The young heroine has a bit of Cinderella in her. After wandering off from home, Nanita ends up as a servant on a ranch. As if cleaning house didn’t give her enough to do, she has to learn how to cook the rancher’s favorite dessert: flan. Before homesickness gets the best of her, though, a magical parrot leads Nanita back to her papa. The fairy tale’s happy ending arrives when she caps off her First Communion party by serving flan to everyone.

Thanks to “How Nanita Learned to Make Flan,” more than 25,000 elementary-school students in the Carolinas and north Georgia recently got a taste of Latin culture, the Spanish language – and opera. Bouncing along to rumba-flavored music by Mexican composer Enrique Gonzalez-Medina, the show was the latest installment of Opera Xpress, a touring program that Opera Carolina has run for four decades.

“We get feedback from (adult) audience members. They say their first experience of opera was in school with a touring show,” says James Meena, Opera Carolina’s general director. [You probably first saw opera in one of these surprising places.]

This year’s performances of “How Nanita Learned to Make Flan” made up just one ingredient in the company’s recipe for cooking up a bigger audience for opera.

Responses to questionnaires and other audience input show that people who try out opera nowadays arrive with little idea of what’s in store, Meena says. But there’s an upside: What the public does have is curiosity. When Opera Carolina staged Charles Gounod’s “Romeo and Juliet” last fall, Meena says, 22 percent of the people who responded to program-booklet surveys said that was their first opera.

“That’s good – and it’s kind of daunting,” Meena says.

So the company strives to stir up interest however it can.

Lessons, hooks and soundtracks

Well before Opera Xpress arrives at a school, it sends study guides to help teachers prepare their students. The guide to “How Nanita Learned to Make Flan” offered basics about opera, a guide to the Spanish words sprinkled through the text, and hands-on craft projects.

Opera Carolina’s Student Night at the Opera aims at middle- and high-schoolers. Five hundred to 1,000 of them attend the dress rehearsal of each Belk Theater production, and here again, study guides help tune them in. The online guide for this month’s pairing of Sergei Rachmaninoff’s “Aleko” and Ruggero Leoncavallo’s “Pagliacci” includes rundowns of the plots and characters, links to recorded excerpts, and chatty introductions to the composers.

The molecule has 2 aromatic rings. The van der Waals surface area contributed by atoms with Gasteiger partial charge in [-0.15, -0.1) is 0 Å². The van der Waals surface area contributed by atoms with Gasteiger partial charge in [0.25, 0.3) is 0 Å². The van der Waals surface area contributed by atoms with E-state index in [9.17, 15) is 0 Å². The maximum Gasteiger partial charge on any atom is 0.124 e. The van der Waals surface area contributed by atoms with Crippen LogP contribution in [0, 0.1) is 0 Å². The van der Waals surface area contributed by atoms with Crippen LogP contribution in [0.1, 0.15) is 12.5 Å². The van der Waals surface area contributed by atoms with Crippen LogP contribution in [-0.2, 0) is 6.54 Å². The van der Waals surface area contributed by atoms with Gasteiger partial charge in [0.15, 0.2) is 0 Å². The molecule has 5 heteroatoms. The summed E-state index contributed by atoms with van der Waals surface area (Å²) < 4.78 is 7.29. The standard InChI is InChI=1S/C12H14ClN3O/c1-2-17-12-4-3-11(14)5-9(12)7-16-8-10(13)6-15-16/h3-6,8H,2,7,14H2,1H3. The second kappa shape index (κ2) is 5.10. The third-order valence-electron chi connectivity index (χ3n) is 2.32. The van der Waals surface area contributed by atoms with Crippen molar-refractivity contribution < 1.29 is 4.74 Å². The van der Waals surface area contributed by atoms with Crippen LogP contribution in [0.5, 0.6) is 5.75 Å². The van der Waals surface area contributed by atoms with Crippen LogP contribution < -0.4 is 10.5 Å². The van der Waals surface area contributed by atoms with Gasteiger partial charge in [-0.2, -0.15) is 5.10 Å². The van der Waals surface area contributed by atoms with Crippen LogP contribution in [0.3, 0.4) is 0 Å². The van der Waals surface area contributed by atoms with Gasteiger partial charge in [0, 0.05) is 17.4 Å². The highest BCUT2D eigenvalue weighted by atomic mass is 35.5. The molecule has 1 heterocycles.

“Although Ruggero Leoncavallo wasn’t technically a one-hit wonder, he is primarily remembered for the big hit on our double bill,” begins the mini-biography of the “Pagliacci” creator.

The company even provides a soundtrack to the school day. Each month, its Minds on Music program sends CDs spotlighting classical composers to 12 Charlotte-Mecklenburg Schools campuses. The subjects aren’t just opera composers or big-name Europeans: April’s roster includes France’s Claude Debussy, Felix Mendelssohn’s sister Fanny and ragtime great Scott Joplin. The schools play the recordings during lunch breaks and class change.

“We hear from teachers that this has a positive impact on kids during the day,” Meena says. “It changes the attitude and atmosphere in the school.”

And for the grownups?

Opera Carolina has its eye on adults, too. Because many of the first-timers are millennials and other relatively young people, the company marshals social media: It send out behind-the-scenes photos and other morsels to more than 5,100 Twitter followers, for instance. Its Bravo! Young Professionals auxiliary stages social events. Before every production, opera dinners climax with showcases of the coming opera’s juiciest music for people of all ages.

“They want to know. They’re curious,” Meena says. “That’s the fun part.”

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